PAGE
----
Cut Out Sugary Beverages to Fight Obesity in the New Year

The HealthGal Health Guide
  • Typically we health writers entitle the beginning of the year article, New Year, New You, and I just wanted to be a bit more real and creative this year.  After all, we shouldn't have to re-invert ourselves or our diets every year BUT we may all need to tweak or shift some entrenched habits and make them healthier, or simply update and revitalize some of our health habits.  To that goal I'd like to get you thinking about what strategies you plan to engage with this year to be healthier, and by healthier I may be saying slimmer as well.  What you didn't hear me ask, specifically, is how are you going to lose weight this year?  Why not?  Well partly because weight loss has to go hand-in-hand with health goals, and partly because I want to shift the emphasis to health first.  There are habit changes you can make, which will not only improve your health profile, but will more than likely help you to lose weight (which, if you are overweight, will also help to further improve your health).

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    First habit change - work on that soda/sweet drink habit.  There are so many reasons to not drink your calories.  First of all you tend to not mentally process calories that you drink (unless it's a full-bodied healthy smoothie with protein and fruit).  We humans tend to feel calories when we chew them.  Our liquid calories are most often sweetened calories, meaning they're loaded with sugar and sometimes fat.  So on top of possibly eating too many calories, you add extra liquid calories and it's a simple recipe for weight gain.  There's also the issue of sweetened drinks and their impact on dental and gum health.  So if it's not your weight that is the fulcrum for change, then make your oral health goal the big reason for reducing the number of high calorie drinks (including sweetened coffees, blended coffees, sports drinks, soda, juice beverages, sweetened teas, punch, and lemonade) you have daily.  A new study indicates that the acidity of some of these beverages can also negatively impact dental health.  Remember too, that whole milk is a beverage that should be consumed by children up to age one and then a shift to 1% or skim milk should be implemented.  It's important to recognize that drinking 2% milk is not considered a healthy goal - there is little difference between whole milk and 2% milk from a calorie and fat perspective.  Whole milk and creamers added to coffee or tea can also add loads of calories to an adult's diet.  So what drinks do you switch to?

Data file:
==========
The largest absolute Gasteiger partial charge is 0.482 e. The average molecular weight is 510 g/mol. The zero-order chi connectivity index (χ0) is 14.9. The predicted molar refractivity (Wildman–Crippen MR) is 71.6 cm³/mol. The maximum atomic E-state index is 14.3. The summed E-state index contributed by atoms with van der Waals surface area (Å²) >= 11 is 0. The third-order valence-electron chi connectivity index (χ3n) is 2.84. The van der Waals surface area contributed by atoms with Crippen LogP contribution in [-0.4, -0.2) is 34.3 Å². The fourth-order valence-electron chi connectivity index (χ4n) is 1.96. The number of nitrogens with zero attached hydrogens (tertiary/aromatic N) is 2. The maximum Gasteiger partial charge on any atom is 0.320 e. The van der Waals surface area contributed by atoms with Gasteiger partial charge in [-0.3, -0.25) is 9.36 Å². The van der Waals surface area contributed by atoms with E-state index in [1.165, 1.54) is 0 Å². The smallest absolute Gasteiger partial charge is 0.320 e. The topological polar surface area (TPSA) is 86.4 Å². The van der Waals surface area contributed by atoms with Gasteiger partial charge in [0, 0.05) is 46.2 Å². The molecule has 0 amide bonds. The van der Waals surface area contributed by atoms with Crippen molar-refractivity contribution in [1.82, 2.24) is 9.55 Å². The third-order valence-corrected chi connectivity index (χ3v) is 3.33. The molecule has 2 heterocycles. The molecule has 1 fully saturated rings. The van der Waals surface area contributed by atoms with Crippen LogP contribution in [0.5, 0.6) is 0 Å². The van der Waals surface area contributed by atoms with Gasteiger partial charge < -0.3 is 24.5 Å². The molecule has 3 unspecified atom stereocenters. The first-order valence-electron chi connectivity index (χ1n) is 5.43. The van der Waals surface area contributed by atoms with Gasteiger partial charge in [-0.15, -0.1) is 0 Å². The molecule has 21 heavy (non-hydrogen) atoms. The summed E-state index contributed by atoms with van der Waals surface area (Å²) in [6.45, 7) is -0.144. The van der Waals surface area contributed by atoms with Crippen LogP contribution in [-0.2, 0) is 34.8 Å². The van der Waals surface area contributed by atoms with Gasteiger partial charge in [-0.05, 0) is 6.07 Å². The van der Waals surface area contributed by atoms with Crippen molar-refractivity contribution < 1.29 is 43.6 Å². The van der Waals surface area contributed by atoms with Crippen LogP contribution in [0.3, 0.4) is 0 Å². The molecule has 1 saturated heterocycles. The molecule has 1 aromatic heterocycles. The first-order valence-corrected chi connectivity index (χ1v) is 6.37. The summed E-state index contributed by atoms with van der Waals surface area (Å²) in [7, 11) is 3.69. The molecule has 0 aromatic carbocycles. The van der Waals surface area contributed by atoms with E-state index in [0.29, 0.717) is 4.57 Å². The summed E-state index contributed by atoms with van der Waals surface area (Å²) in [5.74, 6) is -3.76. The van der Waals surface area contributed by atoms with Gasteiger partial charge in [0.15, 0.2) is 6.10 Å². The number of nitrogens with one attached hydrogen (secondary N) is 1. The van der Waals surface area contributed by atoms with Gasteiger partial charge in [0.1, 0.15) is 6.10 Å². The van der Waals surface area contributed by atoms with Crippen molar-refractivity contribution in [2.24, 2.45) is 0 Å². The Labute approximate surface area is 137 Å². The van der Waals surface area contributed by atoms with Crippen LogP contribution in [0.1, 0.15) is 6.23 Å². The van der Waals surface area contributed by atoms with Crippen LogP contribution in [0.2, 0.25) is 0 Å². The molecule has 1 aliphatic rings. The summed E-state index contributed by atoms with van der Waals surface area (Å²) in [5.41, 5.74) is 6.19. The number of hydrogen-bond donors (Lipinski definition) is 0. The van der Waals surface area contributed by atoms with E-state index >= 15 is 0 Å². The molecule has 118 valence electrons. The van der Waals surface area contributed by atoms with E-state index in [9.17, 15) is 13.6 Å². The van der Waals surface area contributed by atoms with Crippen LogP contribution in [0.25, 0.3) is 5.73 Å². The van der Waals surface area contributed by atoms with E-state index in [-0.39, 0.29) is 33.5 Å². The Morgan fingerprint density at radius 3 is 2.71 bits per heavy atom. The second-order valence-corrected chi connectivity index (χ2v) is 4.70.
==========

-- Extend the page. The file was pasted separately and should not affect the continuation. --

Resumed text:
The jury is still out on diet (soda) drinks - there are some studies that suggest that diet drinks may confuse your brain's satiation perceptions, and actually make you hungrier.  The best drinks to choose are zero-calorie (no artificial sweetener added) flavored waters, club soda or seltzer, unsweetened teas, black coffee (limited servings), and one or two servings of skim milk or simply use it as your go-to coffee creamer.  A balanced diet can allow one serving (six ounces) of 100% juice as well. 

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    For some people a beverage "habit" is hard to break so make slow changes; for others, this is an easy habit change to implement and the rewards are less overall calories in your daily diet along with healthier beverage choices.

     

Published On: January 05, 2010